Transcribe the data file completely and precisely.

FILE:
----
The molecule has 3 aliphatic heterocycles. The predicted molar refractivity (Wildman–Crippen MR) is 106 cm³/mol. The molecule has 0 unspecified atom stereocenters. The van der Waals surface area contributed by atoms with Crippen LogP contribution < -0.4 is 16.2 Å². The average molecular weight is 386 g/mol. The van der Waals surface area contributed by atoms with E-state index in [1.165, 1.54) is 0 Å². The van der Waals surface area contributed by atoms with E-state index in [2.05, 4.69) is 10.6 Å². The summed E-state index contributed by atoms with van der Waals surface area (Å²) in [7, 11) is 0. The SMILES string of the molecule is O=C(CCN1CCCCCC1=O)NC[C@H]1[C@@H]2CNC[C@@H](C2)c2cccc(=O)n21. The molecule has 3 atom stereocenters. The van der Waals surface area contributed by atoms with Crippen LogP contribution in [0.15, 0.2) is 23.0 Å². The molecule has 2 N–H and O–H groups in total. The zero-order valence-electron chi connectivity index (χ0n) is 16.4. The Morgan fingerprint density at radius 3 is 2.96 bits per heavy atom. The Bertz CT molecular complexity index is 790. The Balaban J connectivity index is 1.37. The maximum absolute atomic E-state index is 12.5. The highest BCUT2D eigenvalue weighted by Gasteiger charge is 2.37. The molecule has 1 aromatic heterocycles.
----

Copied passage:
The molecule has 3 aliphatic heterocycles. The predicted molar refractivity (Wildman–Crippen MR) is 106 cm³/mol. The molecule has 0 unspecified atom stereocenters. The van der Waals surface area contributed by atoms with Crippen LogP contribution < -0.4 is 16.2 Å². The average molecular weight is 386 g/mol. The van der Waals surface area contributed by atoms with E-state index in [1.165, 1.54) is 0 Å². The van der Waals surface area contributed by atoms with E-state index in [2.05, 4.69) is 10.6 Å². The summed E-state index contributed by atoms with van der Waals surface area (Å²) in [7, 11) is 0. The SMILES string of the molecule is O=C(CCN1CCCCCC1=O)NC[C@H]1[C@@H]2CNC[C@@H](C2)c2cccc(=O)n21. The molecule has 3 atom stereocenters. The van der Waals surface area contributed by atoms with Crippen LogP contribution in [0.15, 0.2) is 23.0 Å². The molecule has 2 N–H and O–H groups in total. The zero-order valence-electron chi connectivity index (χ0n) is 16.4. The Morgan fingerprint density at radius 3 is 2.96 bits per heavy atom. The Bertz CT molecular complexity index is 790. The Balaban J connectivity index is 1.37. The maximum absolute atomic E-state index is 12.5. The highest BCUT2D eigenvalue weighted by Gasteiger charge is 2.37. The molecule has 1 aromatic heterocycles.